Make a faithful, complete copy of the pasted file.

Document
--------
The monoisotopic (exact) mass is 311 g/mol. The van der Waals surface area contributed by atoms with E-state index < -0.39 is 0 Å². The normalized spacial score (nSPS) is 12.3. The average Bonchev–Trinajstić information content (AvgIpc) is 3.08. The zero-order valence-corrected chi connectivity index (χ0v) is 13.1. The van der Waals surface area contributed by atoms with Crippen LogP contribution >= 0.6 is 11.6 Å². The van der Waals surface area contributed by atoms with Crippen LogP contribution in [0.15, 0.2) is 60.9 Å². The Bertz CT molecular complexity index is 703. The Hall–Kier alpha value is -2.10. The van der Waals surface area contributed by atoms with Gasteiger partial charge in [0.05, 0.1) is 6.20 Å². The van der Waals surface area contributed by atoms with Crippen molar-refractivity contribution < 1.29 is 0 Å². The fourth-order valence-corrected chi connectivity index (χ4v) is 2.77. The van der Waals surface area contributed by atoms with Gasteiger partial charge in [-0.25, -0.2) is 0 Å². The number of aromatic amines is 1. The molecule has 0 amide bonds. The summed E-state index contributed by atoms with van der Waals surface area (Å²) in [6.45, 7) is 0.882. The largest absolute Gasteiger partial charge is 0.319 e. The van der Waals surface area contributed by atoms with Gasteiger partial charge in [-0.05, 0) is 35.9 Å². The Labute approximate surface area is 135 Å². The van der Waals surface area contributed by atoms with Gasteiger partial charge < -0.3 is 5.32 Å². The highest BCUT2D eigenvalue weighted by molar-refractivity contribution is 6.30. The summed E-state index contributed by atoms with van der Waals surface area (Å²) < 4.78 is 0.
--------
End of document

The monoisotopic (exact) mass is 311 g/mol. The van der Waals surface area contributed by atoms with E-state index < -0.39 is 0 Å². The normalized spacial score (nSPS) is 12.3. The average Bonchev–Trinajstić information content (AvgIpc) is 3.08. The zero-order valence-corrected chi connectivity index (χ0v) is 13.1. The van der Waals surface area contributed by atoms with Crippen LogP contribution >= 0.6 is 11.6 Å². The van der Waals surface area contributed by atoms with Crippen LogP contribution in [0.15, 0.2) is 60.9 Å². The Bertz CT molecular complexity index is 703. The Hall–Kier alpha value is -2.10. The van der Waals surface area contributed by atoms with Gasteiger partial charge in [0.05, 0.1) is 6.20 Å². The van der Waals surface area contributed by atoms with Crippen molar-refractivity contribution < 1.29 is 0 Å². The fourth-order valence-corrected chi connectivity index (χ4v) is 2.77. The van der Waals surface area contributed by atoms with Gasteiger partial charge in [-0.25, -0.2) is 0 Å². The number of aromatic amines is 1. The molecule has 0 amide bonds. The summed E-state index contributed by atoms with van der Waals surface area (Å²) in [6.45, 7) is 0.882. The largest absolute Gasteiger partial charge is 0.319 e. The van der Waals surface area contributed by atoms with Gasteiger partial charge in [-0.05, 0) is 35.9 Å². The Labute approximate surface area is 135 Å². The van der Waals surface area contributed by atoms with Gasteiger partial charge < -0.3 is 5.32 Å². The highest BCUT2D eigenvalue weighted by molar-refractivity contribution is 6.30. The summed E-state index contributed by atoms with van der Waals surface area (Å²) < 4.78 is 0.